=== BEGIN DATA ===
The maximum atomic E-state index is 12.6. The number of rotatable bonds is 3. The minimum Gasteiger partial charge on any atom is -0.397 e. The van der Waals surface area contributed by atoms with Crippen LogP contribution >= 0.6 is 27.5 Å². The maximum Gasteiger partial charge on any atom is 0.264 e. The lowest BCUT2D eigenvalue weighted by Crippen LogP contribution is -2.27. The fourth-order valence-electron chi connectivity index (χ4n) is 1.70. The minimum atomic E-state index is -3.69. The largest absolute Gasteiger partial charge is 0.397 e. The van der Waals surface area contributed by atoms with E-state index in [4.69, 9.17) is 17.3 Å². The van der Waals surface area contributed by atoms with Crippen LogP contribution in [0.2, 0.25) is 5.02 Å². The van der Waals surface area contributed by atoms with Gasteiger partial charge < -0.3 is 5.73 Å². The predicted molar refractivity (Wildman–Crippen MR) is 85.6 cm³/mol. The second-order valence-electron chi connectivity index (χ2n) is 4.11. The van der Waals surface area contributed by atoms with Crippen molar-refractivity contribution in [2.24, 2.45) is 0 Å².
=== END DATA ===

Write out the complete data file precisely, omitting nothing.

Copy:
The maximum atomic E-state index is 12.6. The number of rotatable bonds is 3. The minimum Gasteiger partial charge on any atom is -0.397 e. The van der Waals surface area contributed by atoms with Crippen LogP contribution >= 0.6 is 27.5 Å². The maximum Gasteiger partial charge on any atom is 0.264 e. The lowest BCUT2D eigenvalue weighted by Crippen LogP contribution is -2.27. The fourth-order valence-electron chi connectivity index (χ4n) is 1.70. The minimum atomic E-state index is -3.69. The largest absolute Gasteiger partial charge is 0.397 e. The van der Waals surface area contributed by atoms with E-state index in [4.69, 9.17) is 17.3 Å². The van der Waals surface area contributed by atoms with Crippen LogP contribution in [0.2, 0.25) is 5.02 Å². The van der Waals surface area contributed by atoms with Gasteiger partial charge < -0.3 is 5.73 Å². The predicted molar refractivity (Wildman–Crippen MR) is 85.6 cm³/mol. The second-order valence-electron chi connectivity index (χ2n) is 4.11. The van der Waals surface area contributed by atoms with Crippen molar-refractivity contribution in [2.24, 2.45) is 0 Å².